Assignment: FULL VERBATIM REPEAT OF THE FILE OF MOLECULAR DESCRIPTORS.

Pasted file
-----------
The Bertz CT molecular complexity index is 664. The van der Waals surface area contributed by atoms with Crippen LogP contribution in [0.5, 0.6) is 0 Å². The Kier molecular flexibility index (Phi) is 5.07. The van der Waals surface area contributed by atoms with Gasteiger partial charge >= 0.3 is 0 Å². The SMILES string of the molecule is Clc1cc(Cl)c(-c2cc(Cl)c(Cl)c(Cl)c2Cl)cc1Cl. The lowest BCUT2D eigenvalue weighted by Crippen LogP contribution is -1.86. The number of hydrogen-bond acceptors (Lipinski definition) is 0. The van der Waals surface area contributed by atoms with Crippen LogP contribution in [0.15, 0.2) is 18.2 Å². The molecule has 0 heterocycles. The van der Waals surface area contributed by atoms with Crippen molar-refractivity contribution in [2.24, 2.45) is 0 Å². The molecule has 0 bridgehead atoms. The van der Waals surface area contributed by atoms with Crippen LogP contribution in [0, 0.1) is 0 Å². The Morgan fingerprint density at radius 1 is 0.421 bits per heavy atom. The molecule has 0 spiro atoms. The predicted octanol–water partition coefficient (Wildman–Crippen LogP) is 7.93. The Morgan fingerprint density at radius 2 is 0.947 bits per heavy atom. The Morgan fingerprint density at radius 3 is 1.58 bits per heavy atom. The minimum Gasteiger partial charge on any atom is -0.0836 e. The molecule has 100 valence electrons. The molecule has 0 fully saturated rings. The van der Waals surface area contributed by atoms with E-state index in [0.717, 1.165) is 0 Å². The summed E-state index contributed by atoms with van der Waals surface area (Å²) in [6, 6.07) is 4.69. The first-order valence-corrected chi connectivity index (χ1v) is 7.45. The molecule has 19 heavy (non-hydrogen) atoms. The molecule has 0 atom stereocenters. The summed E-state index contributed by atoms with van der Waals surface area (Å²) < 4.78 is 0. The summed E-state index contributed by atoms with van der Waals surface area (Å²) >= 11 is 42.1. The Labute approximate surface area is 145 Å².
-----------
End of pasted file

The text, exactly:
The Bertz CT molecular complexity index is 664. The van der Waals surface area contributed by atoms with Crippen LogP contribution in [0.5, 0.6) is 0 Å². The Kier molecular flexibility index (Phi) is 5.07. The van der Waals surface area contributed by atoms with Gasteiger partial charge >= 0.3 is 0 Å². The SMILES string of the molecule is Clc1cc(Cl)c(-c2cc(Cl)c(Cl)c(Cl)c2Cl)cc1Cl. The lowest BCUT2D eigenvalue weighted by Crippen LogP contribution is -1.86. The number of hydrogen-bond acceptors (Lipinski definition) is 0. The van der Waals surface area contributed by atoms with Crippen LogP contribution in [0.15, 0.2) is 18.2 Å². The molecule has 0 heterocycles. The van der Waals surface area contributed by atoms with Crippen molar-refractivity contribution in [2.24, 2.45) is 0 Å². The molecule has 0 bridgehead atoms. The van der Waals surface area contributed by atoms with Crippen LogP contribution in [0, 0.1) is 0 Å². The Morgan fingerprint density at radius 1 is 0.421 bits per heavy atom. The molecule has 0 spiro atoms. The predicted octanol–water partition coefficient (Wildman–Crippen LogP) is 7.93. The Morgan fingerprint density at radius 2 is 0.947 bits per heavy atom. The Morgan fingerprint density at radius 3 is 1.58 bits per heavy atom. The minimum Gasteiger partial charge on any atom is -0.0836 e. The molecule has 100 valence electrons. The molecule has 0 fully saturated rings. The van der Waals surface area contributed by atoms with E-state index in [0.717, 1.165) is 0 Å². The summed E-state index contributed by atoms with van der Waals surface area (Å²) in [6, 6.07) is 4.69. The first-order valence-corrected chi connectivity index (χ1v) is 7.45. The molecule has 19 heavy (non-hydrogen) atoms. The molecule has 0 atom stereocenters. The summed E-state index contributed by atoms with van der Waals surface area (Å²) < 4.78 is 0. The summed E-state index contributed by atoms with van der Waals surface area (Å²) >= 11 is 42.1. The Labute approximate surface area is 145 Å².